Arthritis Prevention and Garlic
Garlic may not the best aroma, but you'd probably take bad breath over osteoarthritis.
Researchers are finding that the food could help protect against osteoarthritis in the hip. In a study conducted by scientists from King's College London and the University of East Anglia, women with a diet high in allium vegetables, such as garlic, onions, and leeks, displayed lower levels of osteoarthritis in the hip.
In conducting the study, which was published in the BMC Musculoskeletal Disorders journal, researchers looked at 1,000 female twins who did not display signs of arthritis. According to ScienceDaily, "The team carried out a detailed assessment of the diet patterns of the twins and analysed these alongside x-ray images, which captured the extent of early osteoarthritis in the participants' hips, knees and spine."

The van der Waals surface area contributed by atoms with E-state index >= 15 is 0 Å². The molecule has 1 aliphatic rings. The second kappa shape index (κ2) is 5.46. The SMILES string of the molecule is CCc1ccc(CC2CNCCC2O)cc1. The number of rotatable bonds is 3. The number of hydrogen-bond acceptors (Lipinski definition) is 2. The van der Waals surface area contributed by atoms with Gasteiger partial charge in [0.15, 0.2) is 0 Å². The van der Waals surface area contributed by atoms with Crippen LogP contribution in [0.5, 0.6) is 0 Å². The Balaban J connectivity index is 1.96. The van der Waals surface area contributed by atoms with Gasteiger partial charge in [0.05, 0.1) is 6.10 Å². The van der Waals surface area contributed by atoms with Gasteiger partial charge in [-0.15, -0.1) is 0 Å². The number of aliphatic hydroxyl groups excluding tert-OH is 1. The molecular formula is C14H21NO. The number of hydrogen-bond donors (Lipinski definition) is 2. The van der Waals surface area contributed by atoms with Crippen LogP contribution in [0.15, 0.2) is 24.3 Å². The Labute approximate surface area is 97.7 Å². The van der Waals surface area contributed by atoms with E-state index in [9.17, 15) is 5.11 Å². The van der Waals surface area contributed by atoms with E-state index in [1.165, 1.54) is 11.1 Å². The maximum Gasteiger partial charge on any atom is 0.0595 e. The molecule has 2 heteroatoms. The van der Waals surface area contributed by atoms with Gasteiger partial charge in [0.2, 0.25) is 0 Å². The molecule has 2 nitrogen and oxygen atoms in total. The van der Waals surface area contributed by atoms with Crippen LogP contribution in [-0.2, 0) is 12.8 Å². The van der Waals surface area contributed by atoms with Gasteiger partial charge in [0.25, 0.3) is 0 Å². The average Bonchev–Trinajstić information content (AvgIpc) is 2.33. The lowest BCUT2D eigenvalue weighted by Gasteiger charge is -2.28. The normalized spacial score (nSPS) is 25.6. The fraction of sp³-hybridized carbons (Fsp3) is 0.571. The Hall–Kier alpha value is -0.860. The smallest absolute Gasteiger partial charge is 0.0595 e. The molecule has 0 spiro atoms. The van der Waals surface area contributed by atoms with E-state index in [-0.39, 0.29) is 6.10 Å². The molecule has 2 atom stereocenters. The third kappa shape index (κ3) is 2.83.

The report from ScienceDaily further explained:
To investigate the potential protective effect of alliums further, researchers studied the compounds found in garlic. They found that that a compound called diallyl disulphide limits the amount of cartilage-damaging enzymes when introduced to a human cartilage cell-line in the laboratory.
Dr. Frances Williams from the King's College London and lead author of the study, told ScienceDaily: